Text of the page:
Desna Ukrainian Dance Co.
The Desna Ukrainian Dance Co. of Toronto is the most frequent collaborator with the Shevchenko Musical Ensemble, bringing the dance component to this unique performing group.
Originally a choral ensemble, Desna appeared on the arts scene in 1974 and 35 years ever since Desna has been dazzling audiences throughout Canada, the US and abroad with a wide repertoire of Ukrainian dances. The group presents technically demanding and exhilarating dances accented by exquisite costumes and diverse music. Desna’s current repertoire consists of traditional Ukrainian dances such as Pryvit, Hutsul, Bukovynian, Kozachok and Hopak. However, it is the group’s strong belief that the key to celebrating and broadening tradition lies in contrasting it with new and different styles of dance. This led to the creation of a series of new dances including the Canadian Country Dance, Gypsy, African Miners’ Dance, various comedic numbers, and a modernized Ukrainian dance called Vohon.
In 2010 the Desna Ukrainian Dance Company successfully marked its 35th anniversary by celebrating Desna’s rich history and its outstanding contribution to the dance world both in Canada and abroad.
Desna is honoured to be under the artistic direction of Luba and Yuri Grekov, graduates of the Virsky National Academy of Dance in Kyiv. In addition to having a comprehensive knowledge of Ukrainian dance, they are professionally trained in many styles of international dance, including Spanish, Gypsy, Greek, Moldovan, Georgian and Mexican. Having toured throughout Europe and North America, Luba and Yuri performed with Moscow’s Godenko dance troupe, Kyiv’s Virsky dance company, and Ukraine’s Hopak ensemble.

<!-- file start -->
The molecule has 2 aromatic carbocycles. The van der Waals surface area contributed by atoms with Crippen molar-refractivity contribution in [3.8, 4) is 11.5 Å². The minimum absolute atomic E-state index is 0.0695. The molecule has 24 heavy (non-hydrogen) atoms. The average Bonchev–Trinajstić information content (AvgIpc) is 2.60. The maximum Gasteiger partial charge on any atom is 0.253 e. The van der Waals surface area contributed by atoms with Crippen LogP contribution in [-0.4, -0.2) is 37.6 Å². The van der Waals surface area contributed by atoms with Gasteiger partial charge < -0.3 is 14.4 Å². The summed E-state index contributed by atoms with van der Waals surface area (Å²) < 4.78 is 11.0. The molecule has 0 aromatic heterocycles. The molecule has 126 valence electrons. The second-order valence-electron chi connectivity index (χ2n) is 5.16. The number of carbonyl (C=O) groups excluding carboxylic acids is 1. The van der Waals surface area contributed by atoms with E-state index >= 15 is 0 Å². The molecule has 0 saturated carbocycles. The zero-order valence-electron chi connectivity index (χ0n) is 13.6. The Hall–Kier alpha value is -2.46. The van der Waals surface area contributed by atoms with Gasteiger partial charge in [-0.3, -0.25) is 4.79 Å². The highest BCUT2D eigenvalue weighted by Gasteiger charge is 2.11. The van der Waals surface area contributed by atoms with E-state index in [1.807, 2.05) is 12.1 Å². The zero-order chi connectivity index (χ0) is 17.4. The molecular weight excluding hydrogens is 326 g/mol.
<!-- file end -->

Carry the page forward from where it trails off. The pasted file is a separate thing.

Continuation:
Luba and Yuri teach the Virsky style of Ukrainian dance, which encompasses an in-depth ethnological knowledge and conveys the spirit and richness of Ukrainian dance. For ten years and counting, they have been essential sources of artistic and creative vision for the Desna Ukrainian Dance Company of Toronto.
While the Toronto Mandaolin Orchestra has had many outstanding guest artists appear on their programs, perhaps the most memorable and inspiring, for the musicians and audience alike, have been the appearances of domra virtuoso Tamara Volskaya from Brooklyn, New York.
Tamara was first invited to Canada by the Shevchenko Ensemble in 1992 to perform with the TMO at Columbus Centre. In 1996 the Guild brought Tamara all the way from Ekaterinburg in the Ural Mountains to appear with the orchestra in Glenn Gould Studio.